Featured story: Closing the gaps in equity 
The North York Service Collaborative, a part of the CAMH-led initiative Systems Improvement through Service Collaboratives (SISC), is responding to gaps in equity in their region through the implementation of Peer Positive Services. Beyond simply engaging people with lived experience, this shift toward Peer Positive Services aims, to ensure that spaces are supportive, equitable and responsive to the participation of young people and their families. This is achieved through action on three codependent components: 1) critical reflective practice, 2) addressing inequalities and 3) co-learning (co-review, co-design and co-delivery).

Adult allies: Youth-adult partnership (Y-AP)

An adult ally can be anyone with an interest in supporting youth. 2,3 Adults and youth develop reciprocal relationships that are long-term and involve a personal connection, rather than just a working collaboration. 4,5,6,7

Youth identified the following characteristics as being important in adult allies: 3


  • Able to relate to youth interests
  • An active listener
  • Compassionate
  • Competent
  • Flexible
  • Friendly
  • Fun
  • Helpful
  • Honest
  • Knowledgeable
  • Non-judgemental
  • Not condescending
  • Outgoing
  • Positive
  • Sensitive to the needs of youth

Here are five tips for establishing authentic intergenerational partnerships, adapted from Ilona Dougherty’s report on Intergenerational decision-making partnerships. 8

Set out clear goals Make sure everyone is on the same page and that no one is left surprised or overburdened. Projects work well when goals are collaboratively defined. 9 Goals must be realistic, concrete and should complement individual skills. 8,10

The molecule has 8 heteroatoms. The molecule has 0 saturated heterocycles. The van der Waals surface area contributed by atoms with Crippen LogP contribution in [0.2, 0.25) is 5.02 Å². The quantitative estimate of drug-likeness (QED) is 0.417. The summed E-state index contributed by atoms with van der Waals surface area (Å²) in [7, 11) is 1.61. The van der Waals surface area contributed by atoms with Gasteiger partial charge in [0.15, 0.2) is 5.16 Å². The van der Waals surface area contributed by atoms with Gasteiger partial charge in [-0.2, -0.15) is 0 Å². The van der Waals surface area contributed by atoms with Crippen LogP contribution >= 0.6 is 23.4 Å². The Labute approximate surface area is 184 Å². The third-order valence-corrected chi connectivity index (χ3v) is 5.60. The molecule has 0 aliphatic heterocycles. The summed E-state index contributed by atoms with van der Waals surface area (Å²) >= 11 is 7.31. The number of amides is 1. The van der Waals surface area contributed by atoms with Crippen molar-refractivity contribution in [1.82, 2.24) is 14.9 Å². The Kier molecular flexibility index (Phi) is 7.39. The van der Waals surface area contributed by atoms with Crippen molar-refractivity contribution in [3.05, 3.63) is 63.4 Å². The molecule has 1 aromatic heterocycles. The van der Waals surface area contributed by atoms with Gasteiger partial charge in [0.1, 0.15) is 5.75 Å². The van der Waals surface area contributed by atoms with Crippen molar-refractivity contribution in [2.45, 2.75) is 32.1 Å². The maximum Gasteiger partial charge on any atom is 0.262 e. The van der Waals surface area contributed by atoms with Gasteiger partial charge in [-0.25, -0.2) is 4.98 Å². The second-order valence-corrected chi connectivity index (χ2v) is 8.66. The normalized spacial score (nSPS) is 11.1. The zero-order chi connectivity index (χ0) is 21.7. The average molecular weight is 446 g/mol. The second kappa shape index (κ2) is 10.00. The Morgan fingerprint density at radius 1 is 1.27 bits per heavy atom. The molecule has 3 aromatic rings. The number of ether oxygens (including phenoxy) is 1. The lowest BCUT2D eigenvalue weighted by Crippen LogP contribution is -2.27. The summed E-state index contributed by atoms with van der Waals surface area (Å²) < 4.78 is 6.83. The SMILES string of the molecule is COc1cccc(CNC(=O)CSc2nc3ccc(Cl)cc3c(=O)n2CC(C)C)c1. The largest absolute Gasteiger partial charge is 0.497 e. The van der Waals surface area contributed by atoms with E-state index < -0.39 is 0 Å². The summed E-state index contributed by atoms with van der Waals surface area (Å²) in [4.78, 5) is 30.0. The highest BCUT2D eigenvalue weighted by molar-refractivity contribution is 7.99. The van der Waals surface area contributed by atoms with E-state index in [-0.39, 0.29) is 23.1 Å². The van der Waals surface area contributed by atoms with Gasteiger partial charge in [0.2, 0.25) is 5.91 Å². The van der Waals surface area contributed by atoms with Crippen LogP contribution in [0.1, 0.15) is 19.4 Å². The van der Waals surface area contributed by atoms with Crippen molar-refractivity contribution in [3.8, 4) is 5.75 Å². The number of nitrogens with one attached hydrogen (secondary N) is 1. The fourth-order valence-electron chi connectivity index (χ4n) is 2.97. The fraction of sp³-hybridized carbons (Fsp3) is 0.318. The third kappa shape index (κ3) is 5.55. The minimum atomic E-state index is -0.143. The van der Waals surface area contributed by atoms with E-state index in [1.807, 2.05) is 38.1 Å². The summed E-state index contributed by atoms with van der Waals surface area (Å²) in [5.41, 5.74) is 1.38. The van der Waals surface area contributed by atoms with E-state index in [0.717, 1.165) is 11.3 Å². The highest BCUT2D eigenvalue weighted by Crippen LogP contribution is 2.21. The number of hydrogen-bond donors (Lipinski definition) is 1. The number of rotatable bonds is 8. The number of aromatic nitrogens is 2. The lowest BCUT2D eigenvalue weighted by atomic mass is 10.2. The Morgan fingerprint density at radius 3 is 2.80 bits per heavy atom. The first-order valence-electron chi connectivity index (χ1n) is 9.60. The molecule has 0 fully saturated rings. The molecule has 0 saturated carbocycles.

Encourage creativity and differences Partnerships can be strained if the people involved do not respect each other’s views. Use diversity as strength. New opinions and feedback can enhance a project if all individuals are respected and valued. 11
Make connections Use partnerships to learn about each other and build authentic relationships. 3 As these connections develop, preconceived ideas about each other can change. Youth can start to view adults as trustworthy lifelong learners, as adults view youth as capable decision makers and equal partners. 12
Provide mentorship and support Research shows that youth respond well to mentorship that is provided by someone they trust, which can include adult allies and/or their peers. 13 Peer-to-peer mentorship can be both a teaching and learning opportunity for youth. Youth must be supported on all levels to actively engage in a partnership, including clinical safety, resources (e.g. honorariums and subsidies), skills development and more. Making sure that the partnership is safe and accessible should be a priority for the adult ally.
Communicate openly The best partnerships occur when participants feel safe to express themselves honestly and openly and when their ideas and opinions are invited and validated.


For more on youth-adult partnerships, take a look at Ready, Set, Engage: Building Effective Youth/Adult Partnerships for a Stronger Child and Youth Mental Health System.

We asked youth on our training team how adults fit into youth engagement. Here is how they see the role of adults within youth engagement.

  • 1. a. b. Northwest Toronto Service Collaborative, n.d.
  • 2. Libby, Rosen & Sedonaen, 2005
  • 3. a. b. c. Pereira, 2007
  • 4. Deutsch & Spencer, 2009
  • 5. Grossman & Rhodes, 2002
  • 6. Hurd & Sellars, 2013
  • 7. Mitra, 2004
  • 8. a. b. Dougherty, 2004
  • 9. Pauw, 2011
  • 10. Zeldin, Petrokubi, & MacNeil, 2007
  • 11. Texas Network of Youth Services, 2002
  • 12. Youth Infusion
  • 13. Schwartz & Peterson, 2008